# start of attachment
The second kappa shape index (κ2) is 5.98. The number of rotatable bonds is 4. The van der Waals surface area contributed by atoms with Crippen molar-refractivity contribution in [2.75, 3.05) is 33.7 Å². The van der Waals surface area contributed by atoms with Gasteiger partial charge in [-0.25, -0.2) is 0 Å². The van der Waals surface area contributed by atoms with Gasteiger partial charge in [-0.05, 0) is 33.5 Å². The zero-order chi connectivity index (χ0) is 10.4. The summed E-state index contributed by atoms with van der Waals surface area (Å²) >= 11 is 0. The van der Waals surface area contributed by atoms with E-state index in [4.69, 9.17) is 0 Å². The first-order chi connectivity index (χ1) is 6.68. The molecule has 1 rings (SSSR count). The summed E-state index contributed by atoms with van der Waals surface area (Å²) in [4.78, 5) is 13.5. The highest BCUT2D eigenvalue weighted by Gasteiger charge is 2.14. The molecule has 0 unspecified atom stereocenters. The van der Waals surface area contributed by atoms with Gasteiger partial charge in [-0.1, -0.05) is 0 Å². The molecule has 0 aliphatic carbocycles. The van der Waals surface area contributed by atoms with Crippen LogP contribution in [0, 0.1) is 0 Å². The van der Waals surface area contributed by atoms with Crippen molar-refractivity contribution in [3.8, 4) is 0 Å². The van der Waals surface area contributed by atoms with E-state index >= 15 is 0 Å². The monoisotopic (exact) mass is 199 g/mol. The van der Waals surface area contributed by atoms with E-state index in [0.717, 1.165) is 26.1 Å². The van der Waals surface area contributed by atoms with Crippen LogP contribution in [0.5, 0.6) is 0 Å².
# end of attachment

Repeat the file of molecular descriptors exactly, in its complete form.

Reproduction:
The second kappa shape index (κ2) is 5.98. The number of rotatable bonds is 4. The van der Waals surface area contributed by atoms with Crippen molar-refractivity contribution in [2.75, 3.05) is 33.7 Å². The van der Waals surface area contributed by atoms with Gasteiger partial charge in [-0.25, -0.2) is 0 Å². The van der Waals surface area contributed by atoms with Gasteiger partial charge in [-0.05, 0) is 33.5 Å². The zero-order chi connectivity index (χ0) is 10.4. The summed E-state index contributed by atoms with van der Waals surface area (Å²) >= 11 is 0. The van der Waals surface area contributed by atoms with E-state index in [4.69, 9.17) is 0 Å². The first-order chi connectivity index (χ1) is 6.68. The molecule has 1 rings (SSSR count). The summed E-state index contributed by atoms with van der Waals surface area (Å²) in [4.78, 5) is 13.5. The highest BCUT2D eigenvalue weighted by Gasteiger charge is 2.14. The molecule has 0 unspecified atom stereocenters. The van der Waals surface area contributed by atoms with Gasteiger partial charge in [-0.1, -0.05) is 0 Å². The molecule has 0 aliphatic carbocycles. The van der Waals surface area contributed by atoms with Crippen LogP contribution in [0, 0.1) is 0 Å². The van der Waals surface area contributed by atoms with Crippen molar-refractivity contribution in [3.8, 4) is 0 Å². The van der Waals surface area contributed by atoms with E-state index >= 15 is 0 Å². The monoisotopic (exact) mass is 199 g/mol. The van der Waals surface area contributed by atoms with E-state index in [0.717, 1.165) is 26.1 Å². The van der Waals surface area contributed by atoms with Crippen LogP contribution in [0.5, 0.6) is 0 Å².